by Bob Kuntz

revised by Bob Kuntz

The Samish Flats are one of the best locations in the state for winter raptor viewing. A dozen or more diurnal raptor species are recorded annually, the most common being Bald Eagle, Red-tailed Hawk (including Harlan’s), Rough-legged Hawk (dark and light morphs), and Northern Harrier. Five falcon species occur here almost every winter (American Kestrel, Merlin, Gyrfalcon, Peregrine Falcon, and Prairie Falcon)—but just try finding all five on a single outing! Ten species of owls have been observed on the flats or in the adjacent forested foothills, including Barn, Great Horned, Barred, Great Gray (winter; rare), Long-eared (rare), Short-eared, and Northern Saw-whet. Snowy Owls can be common in a good flight year. Abundant winter rains form ephemeral pools in fallow fields, attracting shorebirds, Trumpeter and Tundra Swans, and 25 other species of waterfowl. Washington Department of Fish and Wildlife’s “Barley for Birds” program provides food for thousands of ducks. Corn, potatoes, and carrots left from fall harvest also provide resources for waterfowl.

The area is intensively covered by birders, so it is no surprise that many unusual records have occurred here, including Falcated and Tufted Ducks, Iceland Gull, Tropical Kingbird, Clay-colored Sparrow, Rusty Blackbird, Orchard Oriole, and a Brambling in Sedro-Woolley. More records of Cattle Egret (fall–early winter) come from the Samish Flats than from any other Western Washington locality. In fall 1999 a Eurasian Kestrel hung out for a time near Blanchard, and a few ecstatic birders scored a six-falcon day.

The best way to bird the Samish Flats is to drive all the roads, looking for shallow pools with flocks of foraging or roosting birds, and checking fenceposts, power poles, the ground, and other perches for raptors. Several locations that seem to draw the birds more consistently, and that are on public property or provide adequate parking, are singled out below. Please make sure to pull your vehicle completely off the road when stopping, and observe private-property signs. Local residents are generally well-disposed toward birders. Good manners will further this rapport.




The Samish Flats can be accessed directly from I-5 Exits 231 (Chuckanut Drive) or 232 (Cook Road), north of Burlington. However, if you are also visiting the Skagit Flats, as most birders do, a convenient connection is from SR-20 at the Farmhouse Inn corner (see page 108). At the traffic light there, go north across SR-20 and a railroad track and jog right, then left, onto Bay View-Edison Road. The south end of the Padilla Bay Shore Trail is on the left (west) in 0.9 mile (limited parking). The trail follows a dike northwestward along Little Indian Slough and the southeast shore of Padilla Bay to the north trailhead. (To park here, turn north from Bay View-Edison Road onto Second Street and go 0.1 mile north and park on left.) The 2.1-mile walk (one way) can be productive for waterfowl and shorebirds in migration and winter. The road distance between trailheads is also 2.1 miles.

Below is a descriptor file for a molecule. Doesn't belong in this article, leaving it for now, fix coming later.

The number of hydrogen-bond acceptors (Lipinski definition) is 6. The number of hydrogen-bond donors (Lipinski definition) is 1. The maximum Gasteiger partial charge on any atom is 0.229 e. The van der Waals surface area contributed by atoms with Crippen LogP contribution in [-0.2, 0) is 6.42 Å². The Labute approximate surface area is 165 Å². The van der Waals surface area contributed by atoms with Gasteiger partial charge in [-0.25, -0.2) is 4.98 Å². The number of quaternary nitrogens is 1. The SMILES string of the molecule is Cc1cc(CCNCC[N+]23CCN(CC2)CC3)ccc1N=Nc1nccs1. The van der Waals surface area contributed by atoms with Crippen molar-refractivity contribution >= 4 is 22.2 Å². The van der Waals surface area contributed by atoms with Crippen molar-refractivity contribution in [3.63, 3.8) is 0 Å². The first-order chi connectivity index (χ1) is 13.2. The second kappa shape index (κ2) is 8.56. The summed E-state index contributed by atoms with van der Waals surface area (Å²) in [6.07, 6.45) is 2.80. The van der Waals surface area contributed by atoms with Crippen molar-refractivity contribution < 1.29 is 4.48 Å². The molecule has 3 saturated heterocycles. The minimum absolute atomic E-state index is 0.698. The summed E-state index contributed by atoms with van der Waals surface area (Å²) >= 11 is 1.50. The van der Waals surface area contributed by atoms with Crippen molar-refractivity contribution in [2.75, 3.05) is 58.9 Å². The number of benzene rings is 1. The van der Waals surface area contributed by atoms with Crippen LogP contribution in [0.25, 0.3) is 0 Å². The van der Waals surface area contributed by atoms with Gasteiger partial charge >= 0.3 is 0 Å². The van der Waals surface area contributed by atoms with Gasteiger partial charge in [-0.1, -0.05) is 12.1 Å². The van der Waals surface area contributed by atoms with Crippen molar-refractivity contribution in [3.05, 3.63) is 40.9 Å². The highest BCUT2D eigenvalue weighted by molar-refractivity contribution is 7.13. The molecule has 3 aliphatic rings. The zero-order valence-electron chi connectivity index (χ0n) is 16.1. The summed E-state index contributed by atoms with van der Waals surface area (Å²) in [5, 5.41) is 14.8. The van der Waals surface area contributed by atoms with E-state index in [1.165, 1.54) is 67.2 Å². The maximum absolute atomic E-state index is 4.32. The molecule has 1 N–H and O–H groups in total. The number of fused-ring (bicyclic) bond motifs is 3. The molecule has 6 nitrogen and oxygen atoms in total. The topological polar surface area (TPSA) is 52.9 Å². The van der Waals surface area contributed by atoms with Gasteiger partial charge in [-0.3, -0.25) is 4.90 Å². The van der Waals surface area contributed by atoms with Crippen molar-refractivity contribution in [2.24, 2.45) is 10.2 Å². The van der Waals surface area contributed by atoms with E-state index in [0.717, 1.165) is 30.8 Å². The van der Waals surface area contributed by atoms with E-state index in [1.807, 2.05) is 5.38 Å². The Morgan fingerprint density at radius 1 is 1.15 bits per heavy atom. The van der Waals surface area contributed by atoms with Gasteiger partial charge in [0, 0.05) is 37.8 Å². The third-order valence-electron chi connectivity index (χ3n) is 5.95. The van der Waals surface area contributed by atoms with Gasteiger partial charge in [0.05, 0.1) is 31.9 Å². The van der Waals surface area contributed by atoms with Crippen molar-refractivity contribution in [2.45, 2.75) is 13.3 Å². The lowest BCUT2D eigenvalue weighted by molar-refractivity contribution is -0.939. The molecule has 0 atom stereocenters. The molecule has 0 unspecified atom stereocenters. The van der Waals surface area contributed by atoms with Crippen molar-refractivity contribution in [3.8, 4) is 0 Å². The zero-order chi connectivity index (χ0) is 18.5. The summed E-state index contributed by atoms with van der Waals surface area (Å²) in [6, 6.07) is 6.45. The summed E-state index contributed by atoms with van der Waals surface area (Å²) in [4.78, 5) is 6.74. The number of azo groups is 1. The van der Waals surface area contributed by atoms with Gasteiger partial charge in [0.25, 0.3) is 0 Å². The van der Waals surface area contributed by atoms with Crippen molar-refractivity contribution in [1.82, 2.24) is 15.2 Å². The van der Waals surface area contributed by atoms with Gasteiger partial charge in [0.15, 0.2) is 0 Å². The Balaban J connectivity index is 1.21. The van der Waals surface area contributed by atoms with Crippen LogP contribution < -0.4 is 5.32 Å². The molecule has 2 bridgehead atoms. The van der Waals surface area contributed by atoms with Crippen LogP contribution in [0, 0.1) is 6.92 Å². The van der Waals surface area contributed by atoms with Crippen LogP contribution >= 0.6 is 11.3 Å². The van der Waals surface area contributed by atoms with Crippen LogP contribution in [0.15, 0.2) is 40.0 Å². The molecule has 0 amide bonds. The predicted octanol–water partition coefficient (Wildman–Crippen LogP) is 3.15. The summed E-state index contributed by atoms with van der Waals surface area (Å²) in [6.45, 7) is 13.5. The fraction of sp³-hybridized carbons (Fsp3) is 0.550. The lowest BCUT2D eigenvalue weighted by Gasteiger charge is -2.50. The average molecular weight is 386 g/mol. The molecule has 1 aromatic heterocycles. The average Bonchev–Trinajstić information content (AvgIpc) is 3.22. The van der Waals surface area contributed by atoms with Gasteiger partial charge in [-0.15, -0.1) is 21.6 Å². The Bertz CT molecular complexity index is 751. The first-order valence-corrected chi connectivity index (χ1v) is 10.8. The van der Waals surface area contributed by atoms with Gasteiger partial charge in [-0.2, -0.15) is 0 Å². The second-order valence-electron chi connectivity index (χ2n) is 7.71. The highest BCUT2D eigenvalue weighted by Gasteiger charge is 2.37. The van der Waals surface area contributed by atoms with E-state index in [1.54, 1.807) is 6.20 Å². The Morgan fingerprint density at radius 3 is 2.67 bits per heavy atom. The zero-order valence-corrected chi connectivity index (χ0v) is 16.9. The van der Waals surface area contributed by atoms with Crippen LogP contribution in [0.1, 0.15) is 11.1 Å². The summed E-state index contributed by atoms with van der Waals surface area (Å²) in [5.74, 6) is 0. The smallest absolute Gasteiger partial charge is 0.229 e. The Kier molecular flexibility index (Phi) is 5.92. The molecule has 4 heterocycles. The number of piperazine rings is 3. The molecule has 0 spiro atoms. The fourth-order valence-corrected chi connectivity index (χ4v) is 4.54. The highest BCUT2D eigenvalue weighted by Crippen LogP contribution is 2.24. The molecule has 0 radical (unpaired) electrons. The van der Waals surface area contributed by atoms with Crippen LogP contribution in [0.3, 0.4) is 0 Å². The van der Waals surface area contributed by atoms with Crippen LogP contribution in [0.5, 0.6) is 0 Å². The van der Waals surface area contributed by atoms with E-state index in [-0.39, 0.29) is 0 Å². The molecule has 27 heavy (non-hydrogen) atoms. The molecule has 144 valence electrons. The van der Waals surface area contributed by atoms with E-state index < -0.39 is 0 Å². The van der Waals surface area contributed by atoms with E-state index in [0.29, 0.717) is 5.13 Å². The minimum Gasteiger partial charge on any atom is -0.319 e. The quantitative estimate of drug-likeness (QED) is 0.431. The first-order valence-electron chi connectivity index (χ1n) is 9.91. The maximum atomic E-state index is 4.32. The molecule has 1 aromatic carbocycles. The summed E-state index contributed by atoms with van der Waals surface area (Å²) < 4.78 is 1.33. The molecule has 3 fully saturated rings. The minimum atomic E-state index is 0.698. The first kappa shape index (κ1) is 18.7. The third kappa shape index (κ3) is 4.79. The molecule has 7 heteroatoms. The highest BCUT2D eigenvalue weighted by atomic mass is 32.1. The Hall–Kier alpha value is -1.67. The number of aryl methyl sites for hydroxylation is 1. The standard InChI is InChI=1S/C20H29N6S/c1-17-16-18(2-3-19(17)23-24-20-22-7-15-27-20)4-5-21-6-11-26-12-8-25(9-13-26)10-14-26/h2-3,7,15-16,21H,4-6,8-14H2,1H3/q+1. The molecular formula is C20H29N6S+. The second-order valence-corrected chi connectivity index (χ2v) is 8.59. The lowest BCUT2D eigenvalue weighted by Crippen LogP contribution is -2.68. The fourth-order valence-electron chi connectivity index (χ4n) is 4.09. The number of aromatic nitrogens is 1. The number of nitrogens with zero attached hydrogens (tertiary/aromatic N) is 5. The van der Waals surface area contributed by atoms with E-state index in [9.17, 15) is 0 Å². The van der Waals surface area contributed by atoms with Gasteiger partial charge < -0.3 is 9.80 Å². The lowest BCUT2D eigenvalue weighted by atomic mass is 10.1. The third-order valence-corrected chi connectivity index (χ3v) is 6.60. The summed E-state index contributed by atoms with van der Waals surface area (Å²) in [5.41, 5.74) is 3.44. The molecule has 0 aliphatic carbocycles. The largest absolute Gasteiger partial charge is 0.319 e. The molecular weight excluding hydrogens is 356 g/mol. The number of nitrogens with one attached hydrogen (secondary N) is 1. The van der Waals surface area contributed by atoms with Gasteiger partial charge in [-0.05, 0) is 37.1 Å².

Continue north on Bay View-Edison Road, respecting the speed limit through the town of Bay View, to the entrance to Bay View State Park (0.6 mile). Turn off right, then go immediately left and under the road to a beach and picnic area along the east shore of Padilla Bay. In winter, this is an excellent place to study Gray-bellied Brant, a form that nests on Melville Island in the Canadian High Arctic. The near-totality of the world population, estimated at perhaps 8,000 birds, winters on the rich eelgrass beds of Padilla and Samish Bays and the Fraser River delta; many come near shore here to preen and forage. Go back through the underpass and check the camping loop for lowland forest birds such as Band-tailed Pigeon, Barred Owl, Hutton’s Vireo, Steller’s Jay, Chestnut-backed Chickadee, Bewick’s Wren, Spotted Towhee, and Red Crossbill.

Travel north another half-mile on Bay View-Edison Road and turn right into the visitor entrance of the Padilla Bay National Estuarine Research Reserve (360-428-1558). The 64-acre site provides a hiking trail through upland and forested habitats and a viewing platform overlooking Padilla Bay. Birds are similar to those found at Bay View State Park. The Breazeale Visitor Center, open 10AM to 5PM Wednesday through Sunday, has excellent interactive exhibits describing the estuary and its aquatic and terrestrial wildlife resources.



The Samish Flats begin about two miles farther north, where Bay View-Edison Road meets D’Arcy Road. Continue north past D’Arcy Road for 2.0 miles to the spot known to birders as the Samish T, where Bay View-Edison Road turns right. Go left (west) here onto Samish Island Road, which provides excellent birding. Scan the power poles in winter for falcons (Gyr, Peregrine, Prairie). At dusk, look for Short-eared Owls. At 0.7 mile, where the road makes a right-angle turn to the right, is the Samish Unit of the Skagit Wildlife Area, long known to birders as the Samish West 90 (Discover Pass required). In the fields southwest of this corner, state wildlife managers have created a series of shallow ponds that often attract shorebirds (spring and fall) and waterfowl (November–April). Walk west along the field edge, then south along a dike that provides views of some of the ponds and of Padilla Bay. From the West 90, continue north on Samish Island Road. For the next 1.5 miles, to an intersection with Scott Road, check the power lines and fenceposts for American Kestrel. Eurasian Wigeons reach their highest density in the contiguous United States in the fields to the west, between Alice Bay and Padilla Bay, where some American Wigeon flocks contain five percent or more of this species.